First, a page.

Fifteen tools for creating mind maps and flow charts.

Forkie does not include support for inserting photos, videos or any other media. It’s just to write a series of connected ideas. You can invite other people to see your Forkie mind maps via email. Here is my full video review of Forkie.

https://www.youtube.com/watch?v=VMEuEhpPpHs.

Eccentric

Eccentric is a great tool for creating flow charts, brain maps, vane diagrams, and other charts and diagrams. Eccentric is a collaborative tool, as we would expect from any such tool. You can invite people to cooperate with you so that you can edit or comment on your work. Eccentric charts and sketches can be published as simple web pages, kept private, or exported as PNG (image file) or PDF.

You can start with a template or create from scratch to create a flow chart or mind map on Eccentric. Either way you can customize every element of your chart using the editing tools that appear to the left of the whimsical editor. You can quickly select shapes and lines to fit into your diagram. Text can be written in any format you include in your diagram. And you can add emojis to the shapes you use in your diagram.

Transno.
Transno is a service that lets you write notes and sketches that can then be converted into mind maps and flow charts with just one click. It reminds me a lot of the old text 2 mind map service I used. Transno is better because it offers a variety of brain maps and flow chart styles while Text2 Mind Map offers only one. Transno also supports collaboration by inviting others to edit and add to your notes. In the following video I show how Transno works.

https://www.youtube.com/watch?v=9I_16w0Pz4Q.

Google Slides and PowerPoint
If your students have a computer in front of them, they may have access to Google Slides or PowerPoint or both. Google Slides and PowerPoint have built-in tools that students can use to create flow charts. The following videos show how students can use Google Slides and PowerPoint to create flow charts. As you can see in the videos, you can make flow charts interactive by using linking in PowerPoint and Google Slides.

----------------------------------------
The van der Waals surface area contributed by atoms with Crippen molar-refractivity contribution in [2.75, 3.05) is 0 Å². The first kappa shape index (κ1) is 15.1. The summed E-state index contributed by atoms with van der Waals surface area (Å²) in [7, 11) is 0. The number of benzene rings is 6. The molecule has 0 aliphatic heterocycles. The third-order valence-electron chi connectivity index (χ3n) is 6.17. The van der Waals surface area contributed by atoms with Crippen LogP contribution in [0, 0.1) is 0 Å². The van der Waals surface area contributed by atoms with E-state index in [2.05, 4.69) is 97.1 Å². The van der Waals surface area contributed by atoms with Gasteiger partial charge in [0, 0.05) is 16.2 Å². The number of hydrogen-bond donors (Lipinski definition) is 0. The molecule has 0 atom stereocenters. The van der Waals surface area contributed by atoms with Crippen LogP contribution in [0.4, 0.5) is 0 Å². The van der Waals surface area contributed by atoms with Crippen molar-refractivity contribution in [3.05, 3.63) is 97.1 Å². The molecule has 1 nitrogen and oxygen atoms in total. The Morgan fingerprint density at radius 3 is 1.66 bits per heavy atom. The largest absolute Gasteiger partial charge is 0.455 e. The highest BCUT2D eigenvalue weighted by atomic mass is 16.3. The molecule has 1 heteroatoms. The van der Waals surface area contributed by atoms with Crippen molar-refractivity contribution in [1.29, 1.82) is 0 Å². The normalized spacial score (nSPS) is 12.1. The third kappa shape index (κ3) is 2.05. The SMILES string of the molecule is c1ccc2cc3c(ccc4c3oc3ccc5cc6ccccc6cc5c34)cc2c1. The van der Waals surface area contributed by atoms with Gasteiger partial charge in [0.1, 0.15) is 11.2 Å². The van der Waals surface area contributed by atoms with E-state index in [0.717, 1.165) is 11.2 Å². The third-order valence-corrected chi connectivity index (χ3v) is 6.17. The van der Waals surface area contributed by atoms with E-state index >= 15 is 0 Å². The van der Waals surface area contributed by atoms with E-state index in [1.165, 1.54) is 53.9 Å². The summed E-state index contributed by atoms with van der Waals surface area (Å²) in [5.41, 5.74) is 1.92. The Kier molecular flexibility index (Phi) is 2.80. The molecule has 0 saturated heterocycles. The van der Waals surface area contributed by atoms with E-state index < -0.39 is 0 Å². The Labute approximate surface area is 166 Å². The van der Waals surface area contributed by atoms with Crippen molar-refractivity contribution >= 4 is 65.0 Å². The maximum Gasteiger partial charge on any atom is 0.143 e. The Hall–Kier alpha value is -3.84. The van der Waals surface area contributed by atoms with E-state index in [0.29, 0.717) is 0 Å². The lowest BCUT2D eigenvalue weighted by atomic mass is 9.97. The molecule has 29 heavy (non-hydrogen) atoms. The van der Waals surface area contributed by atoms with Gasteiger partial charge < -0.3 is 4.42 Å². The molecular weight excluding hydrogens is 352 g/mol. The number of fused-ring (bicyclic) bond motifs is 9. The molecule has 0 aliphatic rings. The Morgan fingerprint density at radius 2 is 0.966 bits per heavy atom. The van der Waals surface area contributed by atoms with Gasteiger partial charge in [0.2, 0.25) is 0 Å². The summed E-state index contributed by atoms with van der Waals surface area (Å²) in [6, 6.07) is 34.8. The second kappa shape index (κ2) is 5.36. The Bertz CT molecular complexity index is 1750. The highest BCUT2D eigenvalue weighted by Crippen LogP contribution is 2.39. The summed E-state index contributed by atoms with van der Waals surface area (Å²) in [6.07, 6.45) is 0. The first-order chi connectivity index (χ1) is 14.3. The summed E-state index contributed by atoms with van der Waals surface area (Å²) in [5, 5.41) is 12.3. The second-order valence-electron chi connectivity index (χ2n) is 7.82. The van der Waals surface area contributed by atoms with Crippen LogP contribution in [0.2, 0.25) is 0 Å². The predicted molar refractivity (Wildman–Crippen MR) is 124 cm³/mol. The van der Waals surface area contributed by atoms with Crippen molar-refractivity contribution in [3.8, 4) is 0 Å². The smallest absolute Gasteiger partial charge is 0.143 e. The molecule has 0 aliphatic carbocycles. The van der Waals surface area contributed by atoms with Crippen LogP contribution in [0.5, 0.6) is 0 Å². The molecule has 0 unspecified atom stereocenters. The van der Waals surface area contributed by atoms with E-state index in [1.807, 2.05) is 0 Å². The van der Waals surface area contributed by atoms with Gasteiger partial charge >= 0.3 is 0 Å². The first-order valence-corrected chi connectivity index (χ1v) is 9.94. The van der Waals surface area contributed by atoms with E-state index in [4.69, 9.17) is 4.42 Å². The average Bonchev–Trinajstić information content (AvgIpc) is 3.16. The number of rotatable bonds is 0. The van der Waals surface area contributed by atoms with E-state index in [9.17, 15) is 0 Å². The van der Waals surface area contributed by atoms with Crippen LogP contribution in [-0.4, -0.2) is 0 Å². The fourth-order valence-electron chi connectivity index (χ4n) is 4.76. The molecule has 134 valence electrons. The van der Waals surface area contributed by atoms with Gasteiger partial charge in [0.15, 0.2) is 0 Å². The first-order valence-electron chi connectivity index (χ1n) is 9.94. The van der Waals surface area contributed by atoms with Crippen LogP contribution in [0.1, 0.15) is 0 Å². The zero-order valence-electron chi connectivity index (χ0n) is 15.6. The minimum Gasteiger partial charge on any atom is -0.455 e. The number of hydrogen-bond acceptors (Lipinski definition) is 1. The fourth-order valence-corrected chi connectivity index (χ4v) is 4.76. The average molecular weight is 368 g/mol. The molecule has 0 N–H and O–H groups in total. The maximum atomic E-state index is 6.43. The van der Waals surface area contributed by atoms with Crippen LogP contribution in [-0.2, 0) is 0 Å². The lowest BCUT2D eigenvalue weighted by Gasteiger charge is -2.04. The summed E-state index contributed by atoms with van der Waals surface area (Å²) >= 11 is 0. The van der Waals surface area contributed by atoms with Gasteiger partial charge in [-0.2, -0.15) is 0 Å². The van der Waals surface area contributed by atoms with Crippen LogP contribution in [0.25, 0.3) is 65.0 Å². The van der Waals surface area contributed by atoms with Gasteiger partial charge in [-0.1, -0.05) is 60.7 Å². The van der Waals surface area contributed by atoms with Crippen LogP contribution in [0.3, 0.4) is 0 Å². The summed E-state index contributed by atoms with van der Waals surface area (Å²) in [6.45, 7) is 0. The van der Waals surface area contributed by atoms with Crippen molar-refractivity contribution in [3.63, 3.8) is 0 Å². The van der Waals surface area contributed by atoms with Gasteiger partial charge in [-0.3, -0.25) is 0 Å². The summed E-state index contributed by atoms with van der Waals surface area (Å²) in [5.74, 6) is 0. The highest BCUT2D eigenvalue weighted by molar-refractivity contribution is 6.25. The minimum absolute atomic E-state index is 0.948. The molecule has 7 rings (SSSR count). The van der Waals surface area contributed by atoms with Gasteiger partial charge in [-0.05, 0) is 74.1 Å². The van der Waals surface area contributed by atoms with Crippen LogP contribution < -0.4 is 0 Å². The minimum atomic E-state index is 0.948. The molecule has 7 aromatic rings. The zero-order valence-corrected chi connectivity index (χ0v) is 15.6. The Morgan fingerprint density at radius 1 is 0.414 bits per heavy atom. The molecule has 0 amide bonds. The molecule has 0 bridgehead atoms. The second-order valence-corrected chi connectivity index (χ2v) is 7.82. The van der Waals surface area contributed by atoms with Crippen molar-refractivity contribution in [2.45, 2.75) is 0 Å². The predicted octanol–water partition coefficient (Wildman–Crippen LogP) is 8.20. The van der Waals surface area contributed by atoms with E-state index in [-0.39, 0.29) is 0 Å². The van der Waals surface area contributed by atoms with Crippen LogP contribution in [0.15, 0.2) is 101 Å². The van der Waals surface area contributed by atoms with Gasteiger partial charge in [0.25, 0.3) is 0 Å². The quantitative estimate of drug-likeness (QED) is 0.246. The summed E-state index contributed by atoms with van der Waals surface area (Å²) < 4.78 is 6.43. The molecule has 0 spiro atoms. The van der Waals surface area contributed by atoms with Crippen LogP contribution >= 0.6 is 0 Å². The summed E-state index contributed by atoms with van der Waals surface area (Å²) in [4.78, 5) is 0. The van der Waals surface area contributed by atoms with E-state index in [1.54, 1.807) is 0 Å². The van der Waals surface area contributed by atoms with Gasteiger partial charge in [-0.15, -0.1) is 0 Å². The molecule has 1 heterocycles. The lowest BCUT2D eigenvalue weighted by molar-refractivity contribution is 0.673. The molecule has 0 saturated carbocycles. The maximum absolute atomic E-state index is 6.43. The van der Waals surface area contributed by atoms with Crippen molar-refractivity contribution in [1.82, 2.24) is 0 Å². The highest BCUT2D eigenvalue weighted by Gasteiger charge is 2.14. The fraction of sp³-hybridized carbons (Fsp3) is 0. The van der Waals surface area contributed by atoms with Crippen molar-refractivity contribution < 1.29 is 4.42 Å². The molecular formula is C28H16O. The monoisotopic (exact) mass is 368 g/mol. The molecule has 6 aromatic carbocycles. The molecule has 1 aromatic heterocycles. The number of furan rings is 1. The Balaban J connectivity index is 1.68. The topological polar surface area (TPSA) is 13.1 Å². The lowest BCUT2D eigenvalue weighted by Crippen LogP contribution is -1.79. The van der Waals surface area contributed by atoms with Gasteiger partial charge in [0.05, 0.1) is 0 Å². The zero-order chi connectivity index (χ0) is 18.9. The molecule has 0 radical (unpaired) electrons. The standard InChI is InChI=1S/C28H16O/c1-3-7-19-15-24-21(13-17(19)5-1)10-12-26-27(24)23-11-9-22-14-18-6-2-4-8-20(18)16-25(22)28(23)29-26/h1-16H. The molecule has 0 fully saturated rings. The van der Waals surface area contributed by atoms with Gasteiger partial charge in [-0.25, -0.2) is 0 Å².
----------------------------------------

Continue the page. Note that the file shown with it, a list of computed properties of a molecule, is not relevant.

https://www.youtube.com/watch?v=t8TY0rQI460.

https://www.youtube.com/watch?v=L7jPby8msis.

Bubbl.us
Bubbl.us is a brain mapping and flow chart tool I’ve been recommending for over a decade. It has developed overtime to meet the needs of students, teachers and other users. Creating mind maps on Bubbl.us is a simple process of clicking on the center of your screen and then entering the main title of your mind map. The next step is to add “child” topics or bubbles that are related to the main topic. They are added by clicking on the “+” which appears while placing your cursor over the current bubble.

Pedal
Padlet presents templates for creating flowcharts and knows, wants, learns charts. Unfortunately, you can only build three paddle walls before you have to delete one to make a new one or upgrade to a paid project. The downside of using a paddle is that it is designed for collaboration.



Text 2 mind map.
It’s a brainstorming tool that was a business venture for a few years before it went out of business, then came back as an open source project in collaboration with Tobias Lofgren. The way this works is that you type a linear outline and Text2MindMap will automatically map that mind. To use it just go here, clear the existing text and replace it with your own text. Every line you type in your sketch becomes a node in the mind map. You can create a branch from a node by indenting only one line in your outline.

Post app for Android and iOS.
The Post Mobile app for Android and iOS lets you take a picture of physical sticky notes and then arrange them on a digital canvas.

https://www.youtube.com/watch?v=mex6mJzbU7U.



Mind map
Mindmap is a brain mapping tool that can be used online, on Google Drive and on your desktop. Mindmap works much like brain mapping tools in which you can create a theme and add children and siblings to a blank canvas. Mind map nodes can contain text and links. When you’re ready to save your MindMup mind map, you can save it to Google Drive, save it to your desktop, or publish it online. If you publish it online, you can grab the embed code for it so that it can be posted on a blog post or web page.

کوگل
Kogel is a collaborative mindfulness service that is very easy to use. To create a Google brain map, just sign in with your Google Account and click on the “+” icon to start your mind map. Once you’ve entered the main idea of ​​your mind map, you can add branches by clicking on the “+” icons that appear next to everything you type. To rearrange the elements, just click on them and drag them around your screen. Kogal is a collaborative tool. You can invite others to view and edit your mind maps.

https://www.youtube.com/watch?v=iL40u0uNYa8.



Google Drawings and Google Jamboard.
Both of these free Google tools can be used to create mental maps and flow charts. Drawings have more features than jam boards. The downside of the jamboard is that it’s probably a more intuitive tool for new users. The method of using both tools is embedded below.

https://www.youtube.com/watch?v=jfyZdSfCKSs.

https://www.youtube.com/watch?v=ycHZEKhdeGY.


Spider Scribe
Spider Scrub is an online brain mapping service. Spider Scrub can be used individually or collaboratively. The thing about Spider Scrab is that users can add images, maps, calendars, text notes and uploaded text files to their mind maps. Users can link elements to their mind maps or let each of them stand on their own. You can embed your interactive spider screed mind map in your blog or website.

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